Recently I met Lianna Wolfson, the personal assistant of David Sable, Global Chief Executive Officer of Young and Rubicon advertising agency, and an interesting lady in her own right (Thanks to Adam Avnon for this connection). Lianna asked and I answered to the best of my ability all I know about Crowdfunding. Then she asked another question, that possibly is self-evident, but I somehow not encountered that before: what is the role of the big players of the market, in the crowdfunding game? Do they have a place in the framework of crowdfunding, or is this a game for small and medium business only?
A giant tries to join the game.
I admit that I did not have an answer – at least not an intelligent one. Well, it is clear that Coca-Cola can support any project that it chooses, and that such a firm can upload by itself any project it desires, or even many projects. But will that afford it any advantage? Will people accept a giant and established player, who clearly can set up any project without the support of the public? Why should I, as a supporter, enlist in a funding project that intends, as an example, to develop a new soft drink with organic tomato taste? As we know, Coca-Cola has a turnover of billions of dollars per annum. It will be fair that it finance by itself the development of its products. When the bubbly tomato drink is ready, I will decide if it is to my taste, and if I will buy it. Actually, the whole ideology behind crowdfunding is in contrast to the nature of giant, established concerns. This ideology allows for the existence of the smaller businesses, that until now struggled to grow in the shadow of the giants. It follows, that Coca-Cola and the likes are not invited to this party!
And yet, this answer is also problematic in my opinion. The realm of crowdfunding, by not making room for these major players, is shutting out a relevant and sizeable part of the market. If we accept the exclusion of the tycoons, we enlarge the chasm between small business and its investors, and their giant counterparts. And this, to my taste, is an unwanted direction for all parties. An intelligent and perfect platform is the one that knows how to let all players join in the game: projects from 1k to 1m. From supporters at 50.- $ to those who bring 50k. Only an arena that welcomes all, will allow a holistic game, which is fair and wise.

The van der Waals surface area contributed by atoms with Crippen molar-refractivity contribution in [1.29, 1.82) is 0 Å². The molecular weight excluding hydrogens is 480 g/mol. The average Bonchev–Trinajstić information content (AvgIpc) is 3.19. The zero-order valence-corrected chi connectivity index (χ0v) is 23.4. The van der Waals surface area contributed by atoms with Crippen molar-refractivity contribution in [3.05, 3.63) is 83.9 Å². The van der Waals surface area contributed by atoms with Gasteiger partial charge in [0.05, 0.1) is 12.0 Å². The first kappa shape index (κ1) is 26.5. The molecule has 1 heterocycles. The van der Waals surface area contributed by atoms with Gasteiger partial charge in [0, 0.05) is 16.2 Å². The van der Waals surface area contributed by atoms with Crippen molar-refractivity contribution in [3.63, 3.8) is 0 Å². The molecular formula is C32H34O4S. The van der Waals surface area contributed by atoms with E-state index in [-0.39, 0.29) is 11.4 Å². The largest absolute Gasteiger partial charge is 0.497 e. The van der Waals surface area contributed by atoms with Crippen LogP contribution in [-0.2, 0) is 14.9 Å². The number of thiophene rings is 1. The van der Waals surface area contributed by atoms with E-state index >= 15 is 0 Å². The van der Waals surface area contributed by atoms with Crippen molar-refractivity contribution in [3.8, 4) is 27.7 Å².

This multitude of problems I put before my discussion groups at Linkedin. It turned out that I broke into an open door. This question worries a lot of people in the field, and there is in the meantime no satisfactory answer. Amongst the many reactions that I received, I chose to share two that seemed of most interest:
Dara Albright, the founder and director of NowStreet, finds that this dilemma is resolved by setting up the platform Circleup, which allows large institutions (such as P&G) to support large projects. As far as I see it, this is not a satisfactory solution, because it does not really let the big ones join the game, but it promotes an alternative platform, an alternative game, for the big league. Judge for yourselves.
Beverley Hamilton, Chief Experience Officer of CABINS™, advises another direction – more interesting in my opinion : large concerns, says Beverley, apparently are unable to start or join projects that are within their normal every day assembly line. However, if they present a special project, that was intended specifically to fit into crowdfunding, which is especially built to improve the world, yet is still connected to what the concern knows to do – it is possible that here is the beginning of an interesting connection: namely a link between a large commercial product and an interesting philanthropic venture, through an innovative project. This may be sufficient cause to turn to the public. The intention is not for a campaign where Coca-Cola invites the public to donate money for hungry children, or to decide for what charity Coca-Cola will donate. This is not only a matter of money, but their commitment to a real earmarked project. For instance, if Coca-Cola itself is developing a can of mineral water, that will keep the water fresh and clean for a duration of many months even under very poor conditions of storage, for distribution all over Africa – that may be a project that the public is interested in; Coca-Cola will earn image points, the children of Africa will quench their thirst, and all will benefit from the power of crowdfunding. Here is the suggestion by Beverly.
It seems that this problem poses more question marks than exclamation marks, as so many developments in our surroundings do. Again, we learn as we go along. It is the time of the unknowing people, who are willing to open their eyes and ears, and explore.